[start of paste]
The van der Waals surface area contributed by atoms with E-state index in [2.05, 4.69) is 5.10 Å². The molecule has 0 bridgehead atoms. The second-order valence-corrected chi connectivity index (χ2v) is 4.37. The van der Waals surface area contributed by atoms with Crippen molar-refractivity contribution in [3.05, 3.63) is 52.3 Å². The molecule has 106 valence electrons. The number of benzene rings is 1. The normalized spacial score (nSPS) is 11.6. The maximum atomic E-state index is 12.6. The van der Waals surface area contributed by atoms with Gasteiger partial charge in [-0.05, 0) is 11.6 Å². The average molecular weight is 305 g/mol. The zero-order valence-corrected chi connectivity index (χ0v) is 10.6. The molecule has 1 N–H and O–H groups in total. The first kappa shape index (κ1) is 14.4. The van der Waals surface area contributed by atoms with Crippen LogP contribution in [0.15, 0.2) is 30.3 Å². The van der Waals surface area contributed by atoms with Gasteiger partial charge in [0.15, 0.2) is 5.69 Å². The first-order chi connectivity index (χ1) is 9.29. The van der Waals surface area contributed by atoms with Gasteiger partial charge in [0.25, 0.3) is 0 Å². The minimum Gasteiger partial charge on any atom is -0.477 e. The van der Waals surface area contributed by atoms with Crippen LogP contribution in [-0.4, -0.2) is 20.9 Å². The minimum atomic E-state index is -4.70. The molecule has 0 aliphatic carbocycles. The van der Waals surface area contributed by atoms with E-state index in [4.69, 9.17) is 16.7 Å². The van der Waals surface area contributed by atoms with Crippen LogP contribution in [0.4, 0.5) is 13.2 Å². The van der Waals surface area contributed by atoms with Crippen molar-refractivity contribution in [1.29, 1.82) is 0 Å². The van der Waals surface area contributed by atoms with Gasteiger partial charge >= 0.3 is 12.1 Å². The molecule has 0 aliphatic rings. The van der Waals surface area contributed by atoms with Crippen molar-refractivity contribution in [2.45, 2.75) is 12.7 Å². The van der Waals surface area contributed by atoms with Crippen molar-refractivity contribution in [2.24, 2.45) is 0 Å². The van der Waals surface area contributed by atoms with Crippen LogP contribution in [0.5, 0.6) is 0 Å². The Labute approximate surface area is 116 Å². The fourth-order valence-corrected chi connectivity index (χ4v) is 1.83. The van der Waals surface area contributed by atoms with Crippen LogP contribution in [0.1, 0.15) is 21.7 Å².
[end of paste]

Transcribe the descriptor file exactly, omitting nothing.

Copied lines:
The van der Waals surface area contributed by atoms with E-state index in [2.05, 4.69) is 5.10 Å². The molecule has 0 bridgehead atoms. The second-order valence-corrected chi connectivity index (χ2v) is 4.37. The van der Waals surface area contributed by atoms with Crippen molar-refractivity contribution in [3.05, 3.63) is 52.3 Å². The molecule has 106 valence electrons. The number of benzene rings is 1. The normalized spacial score (nSPS) is 11.6. The maximum atomic E-state index is 12.6. The van der Waals surface area contributed by atoms with Gasteiger partial charge in [-0.05, 0) is 11.6 Å². The average molecular weight is 305 g/mol. The zero-order valence-corrected chi connectivity index (χ0v) is 10.6. The molecule has 1 N–H and O–H groups in total. The first kappa shape index (κ1) is 14.4. The van der Waals surface area contributed by atoms with Crippen LogP contribution in [0.15, 0.2) is 30.3 Å². The van der Waals surface area contributed by atoms with Gasteiger partial charge in [0.15, 0.2) is 5.69 Å². The first-order chi connectivity index (χ1) is 9.29. The van der Waals surface area contributed by atoms with Gasteiger partial charge in [0.25, 0.3) is 0 Å². The minimum Gasteiger partial charge on any atom is -0.477 e. The van der Waals surface area contributed by atoms with Crippen LogP contribution in [-0.4, -0.2) is 20.9 Å². The minimum atomic E-state index is -4.70. The molecule has 0 aliphatic carbocycles. The van der Waals surface area contributed by atoms with E-state index in [4.69, 9.17) is 16.7 Å². The van der Waals surface area contributed by atoms with Crippen LogP contribution in [0.4, 0.5) is 13.2 Å². The van der Waals surface area contributed by atoms with Crippen molar-refractivity contribution in [1.29, 1.82) is 0 Å². The van der Waals surface area contributed by atoms with Gasteiger partial charge >= 0.3 is 12.1 Å². The molecule has 0 aliphatic rings. The van der Waals surface area contributed by atoms with Crippen molar-refractivity contribution in [2.45, 2.75) is 12.7 Å². The van der Waals surface area contributed by atoms with Crippen molar-refractivity contribution in [2.24, 2.45) is 0 Å². The van der Waals surface area contributed by atoms with Crippen LogP contribution in [0.5, 0.6) is 0 Å². The Labute approximate surface area is 116 Å². The fourth-order valence-corrected chi connectivity index (χ4v) is 1.83. The van der Waals surface area contributed by atoms with Crippen LogP contribution in [0.1, 0.15) is 21.7 Å².